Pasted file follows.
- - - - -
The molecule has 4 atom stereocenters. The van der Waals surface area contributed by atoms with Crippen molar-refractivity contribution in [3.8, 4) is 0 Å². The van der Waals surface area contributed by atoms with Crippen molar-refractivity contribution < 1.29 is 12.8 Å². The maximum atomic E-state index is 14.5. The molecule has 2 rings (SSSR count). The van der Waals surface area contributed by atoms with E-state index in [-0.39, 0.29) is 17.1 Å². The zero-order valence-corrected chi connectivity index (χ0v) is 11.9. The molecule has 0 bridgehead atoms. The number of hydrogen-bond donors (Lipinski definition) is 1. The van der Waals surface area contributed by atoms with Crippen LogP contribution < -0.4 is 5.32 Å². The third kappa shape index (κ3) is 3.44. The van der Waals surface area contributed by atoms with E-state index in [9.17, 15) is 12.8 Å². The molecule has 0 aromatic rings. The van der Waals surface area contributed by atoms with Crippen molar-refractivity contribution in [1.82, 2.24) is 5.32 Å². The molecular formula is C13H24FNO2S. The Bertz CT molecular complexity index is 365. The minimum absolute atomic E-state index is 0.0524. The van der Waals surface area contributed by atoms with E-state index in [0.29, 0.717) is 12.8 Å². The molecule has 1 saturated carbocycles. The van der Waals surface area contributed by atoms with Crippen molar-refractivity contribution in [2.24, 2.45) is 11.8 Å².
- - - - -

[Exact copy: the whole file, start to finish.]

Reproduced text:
The molecule has 4 atom stereocenters. The van der Waals surface area contributed by atoms with Crippen molar-refractivity contribution in [3.8, 4) is 0 Å². The van der Waals surface area contributed by atoms with Crippen molar-refractivity contribution < 1.29 is 12.8 Å². The maximum atomic E-state index is 14.5. The molecule has 2 rings (SSSR count). The van der Waals surface area contributed by atoms with E-state index in [-0.39, 0.29) is 17.1 Å². The zero-order valence-corrected chi connectivity index (χ0v) is 11.9. The molecule has 0 bridgehead atoms. The number of hydrogen-bond donors (Lipinski definition) is 1. The van der Waals surface area contributed by atoms with Crippen LogP contribution < -0.4 is 5.32 Å². The third kappa shape index (κ3) is 3.44. The van der Waals surface area contributed by atoms with E-state index in [9.17, 15) is 12.8 Å². The molecule has 0 aromatic rings. The van der Waals surface area contributed by atoms with Crippen molar-refractivity contribution in [1.82, 2.24) is 5.32 Å². The molecular formula is C13H24FNO2S. The Bertz CT molecular complexity index is 365. The minimum absolute atomic E-state index is 0.0524. The van der Waals surface area contributed by atoms with E-state index in [0.29, 0.717) is 12.8 Å². The molecule has 1 saturated carbocycles. The van der Waals surface area contributed by atoms with Crippen molar-refractivity contribution in [2.24, 2.45) is 11.8 Å².